In a year like no other, just what are the narratives that are shaping the festive commercial messaging in 2020?

In the weeks leading up to the big day, brands have been delivering their annual Christmas adverts to promote their offerings and compete for the place of the best ad of the season.

Big-hitters John Lewis and Coca-Cola have consistently delivered creative and well-received adverts every year, with supermarket retailers like Sainsbury’s, Tesco and Aldi working hard to keep up. Each brand attempts to put out a unique narrative that fits their brand, ranging from humorous and engaging content to classic tear-jerkers.

However, with the events of 2020, many brands have battled with what consumers want. For brands to be relatable, it’s hard to simply put aside the happenings of the past year, but some might prefer to put the pandemic out of their mind and enjoy the season as normally as possible.

We take a look at how brands have taken a unique approach to Christmas 2020.

What do consumers want?

The pandemic has shaped the lives of the nation this past year, leaving no stone un-turned with who it impacts. But the question that has likely been at the forefront of brands minds while creating their ads – do people just want normality?

Apparently not. A whopping 53% of the public feel brands should acknowledge everything that’s happened, with only 25% in disagreement. Whether out of respect for those the virus has affected more severely or because people find brands to be more relatable because of it, building campaigns that in some way refer to regional and national restrictions would appear to be a positive for retailers.

Despite these figures, different brands have gone down different avenues with their marketing tactics this season.

Subtlety is key: John Lewis

The John Lewis Christmas advert is the one everyone waits for every year and it rarely disappoints. They’ve gone with their usual sweet message of love and connectivity this year, following a string of characters ranging from live-action to varying animations, each passing on small acts of kindness to another. It might not show characters self-isolating, but the ad reflects on the rise of community spirit the nation has seen in 2020.

But some slammed the ad for not being blunt enough, arguing a better reflection would have been for the characters to social distance and wear masks. But was it needed in a fantasy COVID-free world that simply nods at the nations’ good deeds? John Lewis’ customer director Claire Pointon doesn’t think so.

‘We deliberately said “let’s not take it too close to the real world.” People don’t want to look in the mirror and see what we’ve been going through.’

Sainsbury’s: Sweet and simple

Sainsbury’s took a similarly subtle approach, sharing telephone conversations between family members with the audience. Part 1, Gravy Song, mainly focusses on a comical recollection of the family’s traditional singalong for when Dad brings out his famous gravy for the annual Christmas dinner. However, the father directly refers to the restraints of 2020 by saying ‘I just really hope I can see you lot.’

Amid family laughter, the ad connects with the struggles of its audience in nine simple words. The campaign subtly reflects on modern life without letting the pandemic drive the entire narrative of the ad, striking the beautiful balance so many of us have strived for all year.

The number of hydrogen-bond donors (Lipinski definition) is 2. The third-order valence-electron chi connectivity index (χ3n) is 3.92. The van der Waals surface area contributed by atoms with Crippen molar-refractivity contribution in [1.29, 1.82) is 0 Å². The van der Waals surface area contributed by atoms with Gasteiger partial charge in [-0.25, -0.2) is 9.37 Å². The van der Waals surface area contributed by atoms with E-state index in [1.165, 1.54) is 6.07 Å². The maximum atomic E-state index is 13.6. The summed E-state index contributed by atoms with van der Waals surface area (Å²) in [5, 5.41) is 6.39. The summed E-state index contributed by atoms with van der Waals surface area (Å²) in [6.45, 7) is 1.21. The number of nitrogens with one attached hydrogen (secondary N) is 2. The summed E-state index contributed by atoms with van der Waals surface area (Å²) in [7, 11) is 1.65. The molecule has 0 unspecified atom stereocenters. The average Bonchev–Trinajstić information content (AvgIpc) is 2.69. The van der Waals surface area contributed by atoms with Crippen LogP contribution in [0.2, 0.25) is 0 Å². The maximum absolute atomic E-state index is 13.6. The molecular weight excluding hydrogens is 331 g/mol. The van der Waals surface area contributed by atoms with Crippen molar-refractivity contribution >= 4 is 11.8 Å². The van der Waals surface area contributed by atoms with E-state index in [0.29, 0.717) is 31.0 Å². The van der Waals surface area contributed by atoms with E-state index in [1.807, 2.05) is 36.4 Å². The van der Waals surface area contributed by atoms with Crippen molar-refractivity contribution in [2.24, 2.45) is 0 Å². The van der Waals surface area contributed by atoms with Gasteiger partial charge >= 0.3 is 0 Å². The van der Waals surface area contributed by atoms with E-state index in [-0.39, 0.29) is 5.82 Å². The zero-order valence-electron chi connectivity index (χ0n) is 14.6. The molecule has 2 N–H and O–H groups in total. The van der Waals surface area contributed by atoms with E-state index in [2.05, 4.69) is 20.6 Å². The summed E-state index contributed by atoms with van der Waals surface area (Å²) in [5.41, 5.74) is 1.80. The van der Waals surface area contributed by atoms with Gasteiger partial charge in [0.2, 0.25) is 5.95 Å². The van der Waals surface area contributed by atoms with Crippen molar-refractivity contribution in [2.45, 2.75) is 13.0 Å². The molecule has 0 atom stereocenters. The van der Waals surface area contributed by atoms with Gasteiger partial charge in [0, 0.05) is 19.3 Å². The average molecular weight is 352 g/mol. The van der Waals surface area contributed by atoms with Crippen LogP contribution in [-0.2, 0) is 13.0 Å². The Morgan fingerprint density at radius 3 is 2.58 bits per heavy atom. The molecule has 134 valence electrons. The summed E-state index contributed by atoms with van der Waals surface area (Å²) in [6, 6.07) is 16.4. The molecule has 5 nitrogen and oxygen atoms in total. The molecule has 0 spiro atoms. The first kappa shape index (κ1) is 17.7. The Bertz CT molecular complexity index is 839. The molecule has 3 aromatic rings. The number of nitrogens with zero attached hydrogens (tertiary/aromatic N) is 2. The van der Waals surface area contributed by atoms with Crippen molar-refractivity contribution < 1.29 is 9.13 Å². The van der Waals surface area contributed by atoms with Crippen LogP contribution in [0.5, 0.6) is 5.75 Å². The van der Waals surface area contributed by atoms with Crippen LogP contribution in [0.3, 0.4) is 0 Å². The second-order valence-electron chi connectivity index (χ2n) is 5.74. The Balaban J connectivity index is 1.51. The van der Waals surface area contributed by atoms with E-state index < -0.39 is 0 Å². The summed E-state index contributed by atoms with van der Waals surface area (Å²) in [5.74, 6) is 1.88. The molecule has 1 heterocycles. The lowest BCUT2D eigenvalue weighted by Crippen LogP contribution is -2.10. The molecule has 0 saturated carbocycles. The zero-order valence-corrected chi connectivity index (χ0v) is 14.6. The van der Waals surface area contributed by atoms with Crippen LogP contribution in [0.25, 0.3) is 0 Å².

Tesco: No Naughty List

Tesco has built a reputation of connecting with its customers, and that has certainly been the case with their most recent Christmas campaign, No Naughty List. Each character shares a guilty secret that would otherwise get them on Santa’s naughty list, and each secret is in theme with the trends of this year.

One girl admits she gave her sister a bad haircut, making fun at the thousands of at-home hair-care attempts during lockdown. Several characters admit to buying too many loo rolls, like so many of us did in the early panic of 2020. A mother admits to not teaching her son physics and maths, one man worries about forgetting to sing Happy Birthday while washing his hands, and a sun-kissed Father Christmas admits to going on holiday.

Despite all these well-themed guilts, Tesco says that there is no naughty list after the year we’ve all had, perfectly using comedy with current events to connect with their audience in a fun and creative way.

Amazon: The show must go on

Like Tesco, Amazon’s 2020 Christmas ad clearly addresses the impact the past year has had on our lives, but through a theatrical and inspiring story of an aspiring ballerina.

The story follows the young ballerina as she determinedly practices for her upcoming leading role at home. Sadly, the official show is cancelled due to lockdown, and the ballerina becomes disheartened. But her sister brings the community together to give the ballerina her shining moment for an emotional finale in the street.

This community spirit reflects on how the public have come together (while not physically) this past year to make the best out of a bad situation. Not only does the young ballerina get her big moment as a dancer, her performance also brings some much-needed joy to those around her. And, much like the dramatic and awe-inspiring theme song ‘The Show Must Go On’ suggests, Christmas will go on, no matter how different it may seem to ones before.

While all these showstopping Christmas ads have made differing choices in how they connect with their audiences at the end of such a tumultuous year, they all share one thing in common – Christmas needs to be about joy, perhaps this year more than most.